This morning there was a big dump of snow in Katoomba. Here is Brigadoon covered in snow.
My friend Murray runs some superb food & drink tours of the Blue Mountains.
If you would like to go on one of these tours, go check out the website where you can book a tour. A perfect complement to a stay at Brigadoon.
On an upper mountains tour we focus on the area surrounding the pretty village of Leura. You visit up to four food businesses to sample the produce, talk to the producer and buy directly from them.
Included in this tour is a trip to a further, food-related business. This mystery location will be revealed during the tour!
A picnic lunch is provided – featuring goodies from the businesses visited, as well as other delicious Blue Mountains produce.
An article from the Sydney Morning Herald on the great food available in the Blue Mountains. Includes our favourite, the Hominy Bakery.
Hominy Bakery, 185 Katoomba Street, Katoomba. 4782 9816. These guys have earned their sourdough stripes; they’ve been 15 years in this location and were in Blackheath for a decade before that.
In Australia Christmas falls in the hot summer months. So many people like to experience the traditional Christmas food in winter – also known as Yulefest.
In the southern hemisphere, winter falls in July. Therefore in countries such as Australia, New Zealand and South Africa in order to have Christmas with a winter feel, Christmas in July events are undertaken. However Christmas in December, the usual month, is a far more common practice, despite it being summer.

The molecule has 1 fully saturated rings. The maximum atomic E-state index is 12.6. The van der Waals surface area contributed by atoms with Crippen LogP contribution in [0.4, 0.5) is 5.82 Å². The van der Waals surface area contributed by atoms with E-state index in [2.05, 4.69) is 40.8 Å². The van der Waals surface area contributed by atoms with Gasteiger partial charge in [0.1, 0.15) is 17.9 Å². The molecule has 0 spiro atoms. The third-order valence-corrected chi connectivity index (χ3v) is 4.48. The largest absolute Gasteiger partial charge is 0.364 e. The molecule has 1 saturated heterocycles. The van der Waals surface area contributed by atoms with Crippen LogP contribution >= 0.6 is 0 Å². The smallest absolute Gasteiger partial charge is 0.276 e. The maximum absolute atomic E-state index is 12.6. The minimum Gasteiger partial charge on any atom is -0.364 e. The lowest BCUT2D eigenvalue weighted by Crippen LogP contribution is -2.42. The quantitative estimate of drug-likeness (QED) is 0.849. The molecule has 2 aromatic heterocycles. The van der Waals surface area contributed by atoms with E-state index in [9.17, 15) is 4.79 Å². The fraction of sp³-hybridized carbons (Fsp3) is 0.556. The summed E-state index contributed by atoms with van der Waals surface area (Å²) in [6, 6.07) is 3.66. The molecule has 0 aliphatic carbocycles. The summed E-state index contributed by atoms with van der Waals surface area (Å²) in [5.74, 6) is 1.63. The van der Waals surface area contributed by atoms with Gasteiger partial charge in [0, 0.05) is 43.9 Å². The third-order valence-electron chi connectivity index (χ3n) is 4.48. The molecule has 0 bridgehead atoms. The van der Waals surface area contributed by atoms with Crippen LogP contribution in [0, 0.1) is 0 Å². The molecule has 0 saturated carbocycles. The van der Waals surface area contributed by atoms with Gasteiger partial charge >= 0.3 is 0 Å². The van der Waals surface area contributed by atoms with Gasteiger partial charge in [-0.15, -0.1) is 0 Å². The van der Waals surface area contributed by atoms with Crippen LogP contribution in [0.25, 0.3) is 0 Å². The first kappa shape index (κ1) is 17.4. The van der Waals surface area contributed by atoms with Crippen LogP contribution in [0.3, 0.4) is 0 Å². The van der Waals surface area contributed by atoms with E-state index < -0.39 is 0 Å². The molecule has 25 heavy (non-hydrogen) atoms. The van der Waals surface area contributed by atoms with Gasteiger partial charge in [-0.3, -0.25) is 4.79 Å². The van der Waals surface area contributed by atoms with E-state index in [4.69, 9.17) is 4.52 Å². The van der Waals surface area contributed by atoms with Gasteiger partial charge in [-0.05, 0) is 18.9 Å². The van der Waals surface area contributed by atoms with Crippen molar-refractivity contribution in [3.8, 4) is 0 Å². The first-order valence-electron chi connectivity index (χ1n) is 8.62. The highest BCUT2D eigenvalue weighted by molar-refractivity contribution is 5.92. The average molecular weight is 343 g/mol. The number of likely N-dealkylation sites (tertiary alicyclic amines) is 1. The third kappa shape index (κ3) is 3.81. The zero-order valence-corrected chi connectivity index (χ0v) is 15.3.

Christmas in July is a great excuse to cook up a mid-winter feast for family and friends where you can enjoy winter produce in a Christmas atmosphere.
Here are some Christmas in July recipe ideas.
A number of our guests have commented in the artworks in Brigadoon, particularly the paintings by local artist Meredith Cooper.
Meredith Cooper (b. 1967) grew up in Kempsey on the mid north coast of NSW. The beach and wilderness of the upper Macleay river valley exerted a strong pull in her early life, sparking a sense of connection with, and veneration for, the Australian landscape. This proximity produced a desire to record these forms with pencil, conte and brush.
After studying at the National Art School and living in Sydney, Cooper moved to the Blue Mountains to establish her studio practice. Here she discovered a primeval, raw terrain, drenched by storm, licked by fire and inscribed by the eroding forces of the wind and rain. Since, she has made it her artistic mission to capture both this landscape’s ancient endurance and daily self-renewal…
If you want to see more of her work, please visit her website.